Friday, April 23, 2010

A-Rod, Dallas Braden, and baseball's unwritten rules

I've decided who to blame for the Alex Rodriguez-Dallas Braden war of words at yesterday's game - Ken Singleton!

The Yankee broadcaster made the mistake of saying during yesterday's game that everything was quiet around A-Rod this year. An inning or so later, A-Rod's supposed breach of baseball's unwritten rules ensued, and we got a bona fide A-Rod controversy again, for the first time this regular season.

Hasn't Singleton learned by now that just when you think everything around Alex is smooth sailing, that something else will happen? I learned this lesson a few years ago, when I wrote a Squawk about how controversy-free A-Rod had been. I even made a joke wondering what he would have to do to get some front page tabloid headlines. Literally just a few hours later, Squawker Jon called me to tell me the breaking news of the day - A-Rod was dating Madonna!

Anyhow, I can't believe people - including a few Yankee fans - are defending Braden, a guy who told ESPN that he was taught at Texas Tech (it figures!) that the mound was in the center of the diamond because the pitcher is "the center of the universe."  Geez, and people think A-Rod's ego is out of control!

Braden reminds me of the jerks you see everyday, who start fights when somebody innocently brushes against them, screaming about being disrespected. What a clown.

As it happens whenever A-Rod is involved, everybody around baseball seems to have an opinion. I loved what Greg Cohen of "Sliding Into Home" had to say:
Next time these two teams play I hope the entire Yankees team stands, spits, does jumping jacks and cartwheels on his mound before his first inning of work, and then continues to do so throughout the game. See how he feels after that.

Fack Youk ran a collection of quotes (and included yours truly!) Bill James was particularly outspoken:
I've never heard of such a rule. To be honest, people are always coming up with unwritten rules that you're not supposed to do something that they don't happen to like, but usually, it's some old manager who is upset about a kid bunting to break up a no-hitter or something. THAT'S annoying, but when it's a fairly anonymous player springing an unwritten rule on a 34-year-old Hall of Famer who has been on the All-Star team since Dallas Braden was in the 6th grade. . .well, what can you say?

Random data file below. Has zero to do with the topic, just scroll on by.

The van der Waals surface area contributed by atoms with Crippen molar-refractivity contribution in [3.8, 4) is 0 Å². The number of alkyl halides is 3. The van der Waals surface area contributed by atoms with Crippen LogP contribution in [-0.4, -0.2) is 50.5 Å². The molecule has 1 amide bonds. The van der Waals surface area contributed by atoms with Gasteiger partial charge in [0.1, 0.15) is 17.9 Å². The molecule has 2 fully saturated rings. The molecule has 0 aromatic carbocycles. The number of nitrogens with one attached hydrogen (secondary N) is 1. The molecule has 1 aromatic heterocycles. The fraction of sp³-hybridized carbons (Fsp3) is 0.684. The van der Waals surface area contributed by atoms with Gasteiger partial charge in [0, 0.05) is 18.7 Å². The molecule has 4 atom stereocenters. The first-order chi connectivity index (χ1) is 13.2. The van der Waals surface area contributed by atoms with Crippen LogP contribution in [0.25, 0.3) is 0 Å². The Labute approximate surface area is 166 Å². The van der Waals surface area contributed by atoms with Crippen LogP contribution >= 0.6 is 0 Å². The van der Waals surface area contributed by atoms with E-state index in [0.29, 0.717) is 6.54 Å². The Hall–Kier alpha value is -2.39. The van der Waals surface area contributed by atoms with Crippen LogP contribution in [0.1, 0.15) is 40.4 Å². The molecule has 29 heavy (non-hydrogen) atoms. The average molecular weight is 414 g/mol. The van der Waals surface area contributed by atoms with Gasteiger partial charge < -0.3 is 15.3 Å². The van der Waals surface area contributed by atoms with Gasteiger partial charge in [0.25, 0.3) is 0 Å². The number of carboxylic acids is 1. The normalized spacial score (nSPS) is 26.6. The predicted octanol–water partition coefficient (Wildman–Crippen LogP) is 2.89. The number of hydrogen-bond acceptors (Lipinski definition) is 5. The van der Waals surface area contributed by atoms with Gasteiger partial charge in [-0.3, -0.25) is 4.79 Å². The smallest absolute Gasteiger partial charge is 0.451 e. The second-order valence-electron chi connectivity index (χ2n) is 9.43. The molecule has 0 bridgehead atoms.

And here's a shocker - Joel Sherman had something smarmy to say about A-Rod:
Look, at this point, I want to see Alex Rodriguez combine his greatest hits and really show us something. Next time he is on base and there is a pop up around the mound, why doesn’t A-Rod cut across the field, step on the rubber, scream at the opponent trying to catch the popup and – if that doesn’t work – slap at the glove. No wait, don’t scream, belt out a Madonna tune.

Hmmm, maybe Joel Sherman can do his own "greatest hits," like how he dug the graves of Mark Teixeira, CC Sabathia, and Curtis Granderson after their first Opening Days as Yankees. Or how he unprofessionally made numerous A-Rod centaur jokes on Twitter while in the workplace. Stay classy, Joel!

Back to Braden. He threatened retaliation against A-Rod in the batter's box the next time he faces him. And that's okay? Can you imagine the outrage if, say, Joba Chamberlain had said something like that to an opponent? Unreal!

What do you think? Tell us about it!


Uncle Mike said...

You mean... Singleton activated The Curse of Kay? Every time Michael Kay cites a stat, something happens to contradict it.

Seriously, who the hell is Braden? I just posted a comparison of Braden with A-Rod, and Bob Gibson (to whom Michael Duca, co-author of a book on "baseball's unwritten rules," compared him), and the top 10 players that says most closely resemble Braden statisically. It ain't pretty.

Let's face it, when even a Yankee-hater like Bill James is defending A-Rod, that's not good for the other guy.

Lenny said...

Ha. It is Singleton's fault! At least he did a nice job of keeping his mouth shut during Hughes' no-no bid. And I agree with most of the beats; as an ex-pitcher, I've never heard of this unwritten rule Braden is alluding to.

Anonymous said...

People act as if A-Rod ran on top of the mound, stopped and did a jig. A pitcher of larger stature probably would have gave A-Rod some good-natured shit about having to run for nothing off the foul. Even more, better pitchers are probably more protective of the plate than they are the mound.

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